“I can confirm to you that over $100 million worth of goods are currently stuck in China. Most of the OEMs have stopped production. Ours stocks are currently depleting. It is a sad situation. The world is confused. We can only pray and take caution,” he stated.

He appealed to the Federal Government to help ensure that the nation’s borders, especially the airport is not porous, saying: “I think airport scrutiny should be taking more seriously. We can’t afford to face the epidemic as a country. You can imagine the number of deaths in China, and other countries. We need, as country to take more precautionary measures.”

Speaking more on the impact on the local market, the President of Computer and Allied Products Dealers Association of Nigeria (CAPDAN), Adeniyi Ojikutu, said if the situation persists, prices of products would definitely rise.

According to him, the situation has become worrisome, “because both goods and people are stuck in China. The COVID-19 must be tackled as fast as possible before it crumbles both businesses and humans.”

One of the vendors, who simply gave his name as Chukwu Alphonso, said he has been expecting his orders to return to Nigeria since early January, “both goods and my officers sent are stuck in China.”

Alphonso said if the situation fails to abate by the end of the first quarter, “prices of mobile phones, computers and chips would rise by as much as 75 per cent, and that portends bad for the market.”

From his perspective, the Public Relations Officer CAPDAN, Olaifa Ademola, said the situation has been pathetic, stressing that vendors couldn’t get orders any more.

Muda Yusuf, (DG, LCCI)

Ademola said old stocks are fast depleting, as products are stuck in China, adding: “My advice is that people should take caution. The virus is real and no solution in sight. We are currently selling old stocks. I don’t know what will happen if we finished the old stocks, and the virus remains.”

According to him, high-end brands, such as Apple and Samsung, are not really affected because some come from Europe and America, “but brands that are directly linked to China, the likes of Tecno, Infinix, Gionee, etc are feeling the impact, and soon, I can say the prices will go up. So, I will say the problem is real. People should take caution.”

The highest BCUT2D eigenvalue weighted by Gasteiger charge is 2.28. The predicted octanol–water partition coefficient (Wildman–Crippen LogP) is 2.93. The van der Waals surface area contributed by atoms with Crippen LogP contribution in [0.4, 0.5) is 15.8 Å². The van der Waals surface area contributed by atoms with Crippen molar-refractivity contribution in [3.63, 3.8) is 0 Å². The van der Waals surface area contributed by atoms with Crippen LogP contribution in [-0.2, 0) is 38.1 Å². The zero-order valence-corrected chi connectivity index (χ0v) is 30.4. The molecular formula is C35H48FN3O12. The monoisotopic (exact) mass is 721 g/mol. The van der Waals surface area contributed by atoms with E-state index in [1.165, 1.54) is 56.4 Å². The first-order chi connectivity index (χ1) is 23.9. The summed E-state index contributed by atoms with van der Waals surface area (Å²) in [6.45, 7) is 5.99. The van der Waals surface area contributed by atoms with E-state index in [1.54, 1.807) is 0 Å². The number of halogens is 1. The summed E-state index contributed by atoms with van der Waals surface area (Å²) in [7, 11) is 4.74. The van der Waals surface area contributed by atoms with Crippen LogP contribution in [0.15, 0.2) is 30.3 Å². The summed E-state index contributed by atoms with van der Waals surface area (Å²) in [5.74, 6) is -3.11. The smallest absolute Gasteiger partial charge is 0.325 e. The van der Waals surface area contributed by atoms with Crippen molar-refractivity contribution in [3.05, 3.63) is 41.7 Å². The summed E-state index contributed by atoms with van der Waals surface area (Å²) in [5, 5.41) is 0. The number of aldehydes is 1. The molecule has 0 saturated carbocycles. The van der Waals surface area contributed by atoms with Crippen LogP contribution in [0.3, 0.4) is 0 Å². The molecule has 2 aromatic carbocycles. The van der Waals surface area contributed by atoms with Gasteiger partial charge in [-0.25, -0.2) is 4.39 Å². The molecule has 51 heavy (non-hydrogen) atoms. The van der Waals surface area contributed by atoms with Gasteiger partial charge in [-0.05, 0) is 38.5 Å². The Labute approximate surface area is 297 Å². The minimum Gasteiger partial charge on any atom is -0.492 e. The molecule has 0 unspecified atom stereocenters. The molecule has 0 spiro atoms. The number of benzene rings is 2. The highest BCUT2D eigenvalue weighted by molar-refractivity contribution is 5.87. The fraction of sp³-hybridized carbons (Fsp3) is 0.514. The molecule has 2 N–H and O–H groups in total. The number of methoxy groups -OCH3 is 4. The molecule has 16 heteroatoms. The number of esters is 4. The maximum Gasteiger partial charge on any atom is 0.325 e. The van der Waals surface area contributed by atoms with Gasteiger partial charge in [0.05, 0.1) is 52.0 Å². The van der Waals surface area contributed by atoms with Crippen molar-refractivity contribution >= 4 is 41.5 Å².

Commercial vessels have stopped calling, with port calls falling by an estimated 30 per cent in February and container throughput estimated to decline by between 20 and 30 per cent, according to Clarksons, a shipping research company. Seven of the world’s 10 largest container ports are in China, including Hong Kong. Many of the world’s largest container shipping lines, including the Mediterranean Shipping Company (MSC), AP Moller Maersk, CMA-CGM and Hong Kong’s own OOCL, have all cancelled their cargo routes from Asia to Europe and North America in recent weeks.

This also has an effect on Nigerian ports system, with fewer vessels coming into the port from the Asian country.

Sources at Lagos ports confirmed to The Guardian that the level of imports arriving Nigeria is nose-diving, as cargo import from China has dropped significantly.

Secretary, Foreign Trade and Investment Committee, Automobile Spare Parts and Machinery Dealers Association (ASPAMDA), Leo Okoye, said the effect of COVID-19 is devastating to our markets.

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According to Okoye, being an international market that we operate in, the outbreak of the virus has affected our business drastically, as foreigners are no more coming in for business. He said the virus has caused hikes in the sales of auto parts, as some of the parts have tripled in price because there is no supply, adding: “The goods that came before the outbreak of the virus are already getting out of stock. An auto mechanic event coming up this month was cancelled because of the outbreak.”

Speaking on alternative markets to purchase spare parts, he said until the outbreak is curtailed, there are no alternatives, noting: “I don’t think there will be alternatives, because the Chinese are indoor; they are no more producing.

“We are not receiving goods again; the last consignment we received will soon be out of stock and after then, we won’t be selling again,” he added.

Assistant Public Relations Officer, Ladipo International Market, Ezekiel Ezekwo, said: “It has affected our sales, because our people are not traveling to China again. Nobody can import, nobody can send money to load container for now.

“Some of our members usually travel every month, but can no longer do so. The business is dull now, people don’t want to travel because they don’t know where they can contact the virus.”